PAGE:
Ally Shirman | firstname.lastname@example.org | April 22, 2019
Unless you live under a rock, you’ve probably seen the image of a black hole circling around the Internet. But you still wonder: How did scientists actually get an image of a thing that’s supposed to suck up light? And why is it so blurry? How come there hasn’t already been a photo?
Up until a week ago, humanity only had speculations and theories of what black holes could look like. Now we have the first ever image of one, specifically a black hole in the galaxy Messier 87, which is located 55 million light years away.
“We have seen what we thought was unseeable,” says Shep Doeleman, the director the Event Horizon Telescope (EHT) project and astrophysicist at the Harvard-Smithsonian Center for Astrophysics. It’s all thanks to a group of over 200 scientists from around the world who worked together gathering data since April of 2017 from the EHT.
Although most have heard the news, many d.tech students are still confused about how it happened, and why it is significant. Here are the answers to some of the questions that were asked:
First off, what exactly is a black hole?
According to NASA, a black hole is “an extremely dense object from which no light can escape.” The reason that nothing can escape once it reaches the black hole’s “event horizon” (or basically its point of no return) is because of its extremely strong gravitational pull.
If the black hole is so far away, with light being sucked into the black hole, “How did these scientists even manage to get a picture?” asked senior Ella Howard.
Computer scientist and member of the EHT team Katie Bouman compares taking a photo of the black hole to taking an image of an orange on the surface of the moon. “To image something this small means that we would need a telescope with a 10,000-kilometer diameter, which is not practical, because the diameter of the Earth is not even 13,000 kilometers,” Bouman says.
Since it is impractical to construct an Earth-sized telescope, eight telescopes located across the world – in Hawaii, Chile Mexico France, Spain, Antarctica, and Arizona – create “a computational telescope the size of the earth capable of resolving structure on the scale of a black hole’s event horizon,” says Bouman.
Each dish collected and recorded radio waves coming from the black hole for a week in April of 2017. From there, the data was “stored on physical hard drives and flown to a location [Manhattan] where researchers combined them into one aggregate image.” says Dan Robitzski of futurism.com.
“How long did it take Antarctica to send their data?” Junior Anthony Guardado wondered. Like the rest of the telescopes’ data, physical shipping was involved, so the Antarctic station was not able to send their information until a few months after the winter season passed.
Bouman developed an algorithm in 2016 to handle all the data once collected, which detects “the extremely slight differences between each satellite’s captured radio waves, allowing supercomputers to turn them into a visual image,” says David Grossman from Popular Mechanics.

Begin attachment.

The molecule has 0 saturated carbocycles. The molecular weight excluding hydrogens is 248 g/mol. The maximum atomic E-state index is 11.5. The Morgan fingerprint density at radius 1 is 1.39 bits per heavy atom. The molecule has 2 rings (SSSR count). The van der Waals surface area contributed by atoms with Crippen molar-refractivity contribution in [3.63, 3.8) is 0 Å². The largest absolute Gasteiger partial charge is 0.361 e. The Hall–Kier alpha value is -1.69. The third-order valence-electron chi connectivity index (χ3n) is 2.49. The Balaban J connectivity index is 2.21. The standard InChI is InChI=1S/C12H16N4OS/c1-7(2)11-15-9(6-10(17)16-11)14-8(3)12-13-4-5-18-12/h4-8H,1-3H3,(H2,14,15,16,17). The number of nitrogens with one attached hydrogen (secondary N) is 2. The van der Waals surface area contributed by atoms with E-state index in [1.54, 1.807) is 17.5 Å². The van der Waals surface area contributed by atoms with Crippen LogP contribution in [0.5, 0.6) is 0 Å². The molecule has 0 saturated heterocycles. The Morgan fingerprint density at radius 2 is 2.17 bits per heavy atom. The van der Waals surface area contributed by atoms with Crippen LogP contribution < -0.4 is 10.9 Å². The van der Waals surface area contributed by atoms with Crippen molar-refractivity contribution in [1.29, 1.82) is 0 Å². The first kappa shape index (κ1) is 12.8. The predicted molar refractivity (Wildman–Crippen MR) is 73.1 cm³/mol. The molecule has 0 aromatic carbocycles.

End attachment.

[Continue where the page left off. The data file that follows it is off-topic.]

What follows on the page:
Why is the photo blurry?
Remember that the picture of the black hole isn’t an actual photograph, but rather a compilation of data. Right now, we are at the highest resolution achievable. “The current image was taken with a network of telescopes that could capture a wavelength as small as one millimeter,” explains Robitzski. The goal is to get that down to 0.87 millimeters, which would sharpen future images by 13 percent. Additionally, a number of telescopes have already joined the EHT network since the M87 data was collected, so future images of the black hole will be higher quality, as there is more data.
“But what does this picture mean for science?” ask junior Jacob Cohen and Spanish teacher and Concurrent Enrollment Coordinator Lilia Pineda.
This image proves Albert Einstein’s theory of general relativity, which said under specific circumstances, the bright event horizon would create an outline for the dark shadow of the black hole. “The shadow exists, is nearly circular and the inferred mass matches estimates due to the dynamics of stars 100,000 times farther away,” EHT team member Avery Broderick says.
M87’s black hole is about 6.5 billion times that of our sun, and because of this large mass, “black holes warp spacetime, heating the dust and gas around them to extreme temperatures,” according to the National Science Foundation. This is why the event horizon has an orange glow.
Howard also asks “Can I visit the black hole?”
She and anyone else wondering this can try, though you won’t get very far before you die of old age. 55 million light years is quite the trek. But even if you did make it, you’d be sucked in with everything else around you too. Doesn’t sound too fun.
Here are some links that have more information about the image of the black hole: